The comedian tells BET.com that he would not have apologized if he were in Morgan’s shoes.
If you follow Atlanta-based comedian Lil Duval on Twitter (@lilduval) you know the outspoken comic is not one to hold back on his opinions. With his fellow funnyman Tracy Morgan in the midst of cleaning up a public relations mess sparked by his offensive, homophobic routine at a Tennessee club this past weekend, Duval shares his very frank views on the controversy with BET.com.
Though Tracy Morgan has since apologized for his rant, in which the 30 Rock star said he would stab his son if he were gay, Duval says he personally would not have offered a mea culpa.
“I wouldn’t have apologized,” Duval says.” But y'all [the media] made it such a big deal where he might mess up his money. I don’t even know if people are sensitive anymore. I feel like they use things like that to promote what they got going on. There’s always some type of angle. Even with the whole gay thing, that gives them ammo to say yeah, ‘See, that’s what we talking about.’ That’s what people do. Whenever I say something that gives them ammunition—'See, I told you he’s an asshole.’ I’m a asshole by mistake; I don’t try to be an asshole.”
For Duval, who was a contestant on BET’s comedy competition series Coming to the Stage in 2005, the offensive nature of Morgan’s act was the price of comedy. It was basically a comedian working out the kinks in his show.
“As a stand-up comedian we don’t have the luxury of going to a studio and working out some s--- like a rapper,” he says. “We’re onstage working out something and he was working on it' but it wasn’t funny and y'all took offense to it. That’s what messes the game up with camera phones and all that. He ain’t got time to work it out. By the second show, third show, he would have been able to work it out, but y'all never gave Tracy a chance to work it out.”
In a perfect world, the diminutive comic thinks the public has to cut his fellow comedians some slack as they go through the process of perfecting a routine.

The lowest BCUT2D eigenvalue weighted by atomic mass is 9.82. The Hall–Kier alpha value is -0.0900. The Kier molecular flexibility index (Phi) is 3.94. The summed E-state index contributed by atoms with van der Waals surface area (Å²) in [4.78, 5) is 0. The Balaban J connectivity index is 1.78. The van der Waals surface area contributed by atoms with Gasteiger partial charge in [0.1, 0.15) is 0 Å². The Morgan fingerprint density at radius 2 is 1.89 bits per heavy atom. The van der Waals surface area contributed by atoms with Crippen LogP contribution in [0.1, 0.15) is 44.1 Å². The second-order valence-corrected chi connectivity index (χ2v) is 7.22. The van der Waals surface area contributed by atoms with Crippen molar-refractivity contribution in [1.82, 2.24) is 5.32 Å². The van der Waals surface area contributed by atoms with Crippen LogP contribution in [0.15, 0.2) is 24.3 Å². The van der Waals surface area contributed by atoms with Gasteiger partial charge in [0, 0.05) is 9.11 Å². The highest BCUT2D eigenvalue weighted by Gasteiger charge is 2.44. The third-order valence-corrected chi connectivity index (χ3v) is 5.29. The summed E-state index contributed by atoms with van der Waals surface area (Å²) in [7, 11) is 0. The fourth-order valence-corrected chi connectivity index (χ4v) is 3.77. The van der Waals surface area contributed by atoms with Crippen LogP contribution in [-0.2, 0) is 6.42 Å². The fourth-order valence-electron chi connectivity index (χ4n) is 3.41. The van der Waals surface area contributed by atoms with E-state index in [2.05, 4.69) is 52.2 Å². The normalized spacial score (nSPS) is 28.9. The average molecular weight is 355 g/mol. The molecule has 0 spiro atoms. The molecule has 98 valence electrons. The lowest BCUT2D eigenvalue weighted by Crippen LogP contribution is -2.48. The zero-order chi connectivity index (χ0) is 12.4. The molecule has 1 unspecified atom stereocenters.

“I’m not a shock value comic, I don’t try to be,” he says. “But sometimes it does come off as shock, because it’s something you’re surprised you would ever hear. Anything you put out there somebody’s going to disagree with it. That’s just life. Especially nowadays, everybody is against something. You can’t make everybody damn happy. That’s what makes you a comedian and if you censor all that, that’s what kills the comedy.”
Being provocative and occasionally offensive are hazards of the job according to Lil Duval.
“Take my stalker song, 'You Is My Girlfriend.' Everybody loved it, but there are some people who hated it because they thought I was promoting violence on women. A lot of the stuff I say on Twitter people just think I’m trying to be funny, think I’m just trying to get attention, but there is a method behind the madness. Now every blue moon something may come out that’s harsh, but it’s not from a place where I’m trying to hurt somebody's feelings.”
As for the recent troubles of another outspoken comedian, Katt Williams, who experienced yet another bizarre run-in with the law, Duval points to the long history of comics (Richard Pryor, Martin Lawrence, Dave Chappelle) who have had very public mental flaps.
“Comics are the epitome of what real life is,” he says. “At least a real comic, we see life for what it is and a lot of the time we so busy making other people laugh, y'all don’t realize we absorbing life more than y'all are—and that’s why most of them go crazy and snap.”
No need to worry about Lil Duval tripping out any time soon. The “fake ass chain” wearing funnyman uses Twitter as an outlet to let out any frustrations and thoughts. He’s also noticing that the social media tool is birthing a ton of would-be jokesters.
“With Twitter, everyone thinks they can be a comic, everybody thinks they funny now.”